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Mycteroperca Jordani



Nearshore, Offshore, Rocky Reef

72 - 200 pounds

60" - 78"

Gulf Grouper Game Fish Quality Excellent
Gulf Grouper Meal Quality Excellent
Gulf Grouper Fly Fishing Quality Very Good

Gulf Grouper

Gulf Grouper
Also Known As: Grouper  

Guides Who Fish This Species


Saint Petersburg, FL

32ft - 6 guests

Starting as low as



Pensacola, FL

24ft - 6 guests

Starting as low as



Freeport, TX

54ft - 6 guests

Starting as low as


Gulf Grouper (Mycteroperca jordani) Fish Description

The Gulf Grouper is a species of fish endemic to Mexico. It belongs to the Serranidae family; its relatives include sea basses (see giant sea bass) and anthias. It highly resembles the broomtail grouper.

The body of the Gulf Grouper is compressed and elongated. Its dorsal fin has 16 to 17 soft rays and 11 spines, whereas its anal fin has 10 to 11 soft rays and 3 spines. Its caudal fin is somewhat concave. Adult Gulf Grouper appear grey or dark brown but they can modify their colors to adjust to their surroundings. Young Gulf Grouper is characterized by the dark grey rectangular markings on the upper part of their fins and bodies.


Diet and Size

The Gulf Groupers are known to feast on lobsters, other fishes, and young hammerhead sharks. They are ambush predators who use their protrusible mouths to suck up their prey. The Gulf Groupers usually hunt between dawn and dusk when their prey is clearly visible.

The Gulf Grouper weighs 70 inches on average and weighs more or less 100 pounds. They can live up to 48 years.


Interesting Facts About the Gulf Grouper 

  • The male Gulf Grouper are extremely territorial but there have been no reports of sperm competition among them during their spawning season.
  • The Gulf Grouper is named after American ichthyologist David Jordan. Oliver Jenkins and Barton Evermann originally named the Gulf Grouper Epinephelus jordani in 1889.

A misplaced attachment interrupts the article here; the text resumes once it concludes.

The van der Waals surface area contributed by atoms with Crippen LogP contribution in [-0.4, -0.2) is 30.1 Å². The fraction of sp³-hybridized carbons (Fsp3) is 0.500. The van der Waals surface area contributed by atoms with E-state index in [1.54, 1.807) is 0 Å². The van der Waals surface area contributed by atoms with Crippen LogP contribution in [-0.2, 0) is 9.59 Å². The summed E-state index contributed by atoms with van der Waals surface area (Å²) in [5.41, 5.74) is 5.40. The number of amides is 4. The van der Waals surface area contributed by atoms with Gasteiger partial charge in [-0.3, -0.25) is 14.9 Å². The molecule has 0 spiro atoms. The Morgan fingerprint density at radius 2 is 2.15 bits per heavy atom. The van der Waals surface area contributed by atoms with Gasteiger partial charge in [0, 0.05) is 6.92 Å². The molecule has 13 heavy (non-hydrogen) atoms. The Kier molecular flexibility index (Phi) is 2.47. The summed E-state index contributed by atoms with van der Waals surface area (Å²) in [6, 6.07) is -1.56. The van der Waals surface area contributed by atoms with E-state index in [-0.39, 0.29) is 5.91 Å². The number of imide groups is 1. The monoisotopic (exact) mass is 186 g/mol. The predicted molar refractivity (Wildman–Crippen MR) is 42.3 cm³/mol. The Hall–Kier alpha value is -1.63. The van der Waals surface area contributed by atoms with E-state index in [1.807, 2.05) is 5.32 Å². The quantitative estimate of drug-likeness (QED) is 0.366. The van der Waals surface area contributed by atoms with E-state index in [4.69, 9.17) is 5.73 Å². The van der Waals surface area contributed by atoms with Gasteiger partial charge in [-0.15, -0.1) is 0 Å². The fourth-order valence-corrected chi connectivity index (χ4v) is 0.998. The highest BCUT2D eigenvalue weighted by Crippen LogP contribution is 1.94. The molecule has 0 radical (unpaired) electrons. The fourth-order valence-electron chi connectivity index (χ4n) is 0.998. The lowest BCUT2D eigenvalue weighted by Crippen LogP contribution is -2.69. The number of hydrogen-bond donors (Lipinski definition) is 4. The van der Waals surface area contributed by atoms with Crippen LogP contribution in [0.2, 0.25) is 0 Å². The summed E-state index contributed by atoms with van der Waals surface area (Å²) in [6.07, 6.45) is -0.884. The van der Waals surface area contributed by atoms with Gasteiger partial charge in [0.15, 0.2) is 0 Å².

• The Gulf Grouper are protogynous hermaphrodites. Meaning, they generally start as females then later transition to males. This means that reproduction has become even more difficult for this species.


Gulf Grouper — Fishing Techniques

Since this species is considered one of the most valuable groupers, the Gulf Grouper’s population has declined by half over the past eight decades due to overfishing. They are now labeled as Endangered under the IUCN Red List.

Commercial and recreational anglers love to fish Gulf Grouper off the Gulf of California. Since these fish are predictable and gather in large schools, they can easily be captured by fishermen. Usually, the Gulf Grouper are bycatch of shrimp trawls.

Most anglers who want to fish for groupers in general use the bottom fishing method. However, using the live bait rig approach is considered a lot more effective by some experts. This means using a sliding egg sinker on the line above the five- or six-feet long leader. A size-8 or -9 circle hook may be used. The bottom rigs have monofilament leaders (the best material is fluorocarbon).

Some anglers also use trolling when catching groupers. For example, some anglers use magnum diving plus; these devices go as deep as 30 feet or more. This method works well when the water is shallow. The second trolling variation is utilizing a trolling feather and trolling weight. Baits are attached to the double hooked feather with a six-foot leader tied to the one-pound trolling weight which is then attached to the wireline.


Habitat and Distribution

The Gulf Grouper prefer to stay in kelp beds, seamounts, and over rocky reefs. They thrive in depths measuring 16 to 98 feet but can live in areas as deep as 148 feet during summer, and 330 feet on reefs. The juvenile Gulf Grouper prefer to inhabit bays, mangroves, and estuaries around the coastlines of the Gulf of California.

Reports from the 1940s and 1950s showed that the Gulf Grouper have been sighted off San Diego. Generally, the Gulf Grouper thrive in the eastern Pacific Ocean. They are native and endemic to Mexican waters from San Carlos, Baja California Sur to Mazatlán. They are also located in the Revillagigedos Islands and the Gulf of California.